January 2, 2020

Customer Acquisition Begins With Content

Nick Schenck

Ever have a friend who contacts you only when they want something?

It’s ironic how this behavior is frowned on in personal relationships, but it’s commonplace for brands you’ve never heard of to repeatedly ask you to buy their product.

This approach is rarely successful because it’s perceived as desperate. These sales pitches become “noise” to consumers, and brands who employ these tactics typically have low conversion rates and zero to negative word-of-mouth. The exception is brands that lead with huge discounts, which they frequently offer because they’re unable to win on factors other than price.

In an ideal world, when you ask people to buy your product or service, you want them to perceive the purchase as a fair trade (or better yet, a trade in their favor). That is, you’ve added so much value to their lives over a long period of time that when the time comes for you to promote your product (or ask them to purchase again), they feel like it’s a fair deal rather than an imposition.

How Do Brands Add Value?

Outside of the actual products they sell, brands can provide value in a multitude of ways.

For the purposes of this post, though, we’re focusing on content. When brands consistently publish relevant content that is helpful and entertaining to their target audience, that’s a winning recipe. (Here’s an infographic I saved from 2012 that details different types of content that people love.)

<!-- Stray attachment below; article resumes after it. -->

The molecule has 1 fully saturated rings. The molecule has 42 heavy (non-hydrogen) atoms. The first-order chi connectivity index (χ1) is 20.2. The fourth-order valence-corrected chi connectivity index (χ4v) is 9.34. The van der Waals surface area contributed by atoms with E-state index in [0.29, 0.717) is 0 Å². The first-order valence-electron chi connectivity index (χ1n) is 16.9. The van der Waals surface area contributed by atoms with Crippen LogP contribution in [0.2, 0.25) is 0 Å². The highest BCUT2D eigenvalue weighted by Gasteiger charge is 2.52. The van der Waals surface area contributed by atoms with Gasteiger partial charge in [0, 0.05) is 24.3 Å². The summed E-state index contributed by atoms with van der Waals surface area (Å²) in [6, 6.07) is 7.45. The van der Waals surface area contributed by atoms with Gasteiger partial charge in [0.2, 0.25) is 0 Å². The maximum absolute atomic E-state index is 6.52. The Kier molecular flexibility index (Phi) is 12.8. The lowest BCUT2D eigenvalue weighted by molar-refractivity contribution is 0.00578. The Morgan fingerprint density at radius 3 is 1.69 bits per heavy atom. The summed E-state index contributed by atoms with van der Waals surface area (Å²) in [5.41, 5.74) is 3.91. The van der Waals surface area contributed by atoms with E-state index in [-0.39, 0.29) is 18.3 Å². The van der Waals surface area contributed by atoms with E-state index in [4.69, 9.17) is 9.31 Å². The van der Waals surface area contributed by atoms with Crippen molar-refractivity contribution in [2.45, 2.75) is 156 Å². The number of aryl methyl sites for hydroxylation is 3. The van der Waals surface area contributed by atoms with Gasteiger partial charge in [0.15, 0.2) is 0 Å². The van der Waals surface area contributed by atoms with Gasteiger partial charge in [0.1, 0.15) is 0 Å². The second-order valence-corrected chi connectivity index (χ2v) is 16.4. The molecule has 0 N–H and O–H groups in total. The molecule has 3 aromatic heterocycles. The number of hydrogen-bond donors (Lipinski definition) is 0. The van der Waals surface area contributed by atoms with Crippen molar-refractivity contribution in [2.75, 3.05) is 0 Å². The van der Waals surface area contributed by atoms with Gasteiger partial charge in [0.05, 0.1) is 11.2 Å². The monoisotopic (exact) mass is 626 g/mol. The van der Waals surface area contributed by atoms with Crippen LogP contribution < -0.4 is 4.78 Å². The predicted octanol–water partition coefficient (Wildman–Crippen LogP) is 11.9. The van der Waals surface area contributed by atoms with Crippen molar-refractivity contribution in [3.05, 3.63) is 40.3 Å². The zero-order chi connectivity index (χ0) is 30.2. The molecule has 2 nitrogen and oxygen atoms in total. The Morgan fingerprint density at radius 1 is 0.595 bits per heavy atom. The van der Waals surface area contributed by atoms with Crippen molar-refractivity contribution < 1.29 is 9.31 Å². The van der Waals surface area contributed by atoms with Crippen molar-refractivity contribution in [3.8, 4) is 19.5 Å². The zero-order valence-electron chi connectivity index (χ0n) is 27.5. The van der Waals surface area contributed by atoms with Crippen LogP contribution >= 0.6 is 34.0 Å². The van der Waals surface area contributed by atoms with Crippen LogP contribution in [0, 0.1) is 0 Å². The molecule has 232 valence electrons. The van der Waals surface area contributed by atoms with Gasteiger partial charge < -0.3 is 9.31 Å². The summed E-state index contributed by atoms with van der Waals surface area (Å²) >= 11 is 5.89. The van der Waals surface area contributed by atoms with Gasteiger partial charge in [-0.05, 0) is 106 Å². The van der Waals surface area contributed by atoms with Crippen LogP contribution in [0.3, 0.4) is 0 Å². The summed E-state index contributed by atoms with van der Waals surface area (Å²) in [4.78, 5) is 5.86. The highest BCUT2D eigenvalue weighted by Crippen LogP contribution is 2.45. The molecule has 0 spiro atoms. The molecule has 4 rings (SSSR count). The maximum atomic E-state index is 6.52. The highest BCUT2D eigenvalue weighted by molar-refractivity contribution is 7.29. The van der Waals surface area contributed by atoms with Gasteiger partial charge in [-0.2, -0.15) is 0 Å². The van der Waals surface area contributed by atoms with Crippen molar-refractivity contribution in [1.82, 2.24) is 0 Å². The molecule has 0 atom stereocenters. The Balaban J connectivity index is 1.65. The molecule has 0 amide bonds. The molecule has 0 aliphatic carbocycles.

Browse all of the free content that brands like Red Bull, Beardbrand, Chanel, and Hubspot publish. When companies make these investments, the payoff is not always immediate, but relationships don’t work that way. The value from this investment is realized over time in the form of:

  • Goodwill: It’s human nature to do business with people you like. 
  • Self-identification: People often buy products because of what the purchase says about them. Content helps define your brand identity.
  • Differentiation: Stand out in a crowded market with content that is distinctive from your competitors.
  • Forgiveness: When your company makes a mistake, you are more likely to receive the benefit of the doubt if you’ve built a relationship with your customers.
  • Credibility: If people believe you have their best interests in mind, they will trust your product more.

If an investment in content seems daunting, that’s understandable. Keep in mind, though, that your content does not need to be original, although that’s preferable. Spend time curating interesting articles, posts, and videos from a variety of sources to save people time. That’s valuable. 

Start there.

Just don’t start with blatant sales pitches and expect positive results.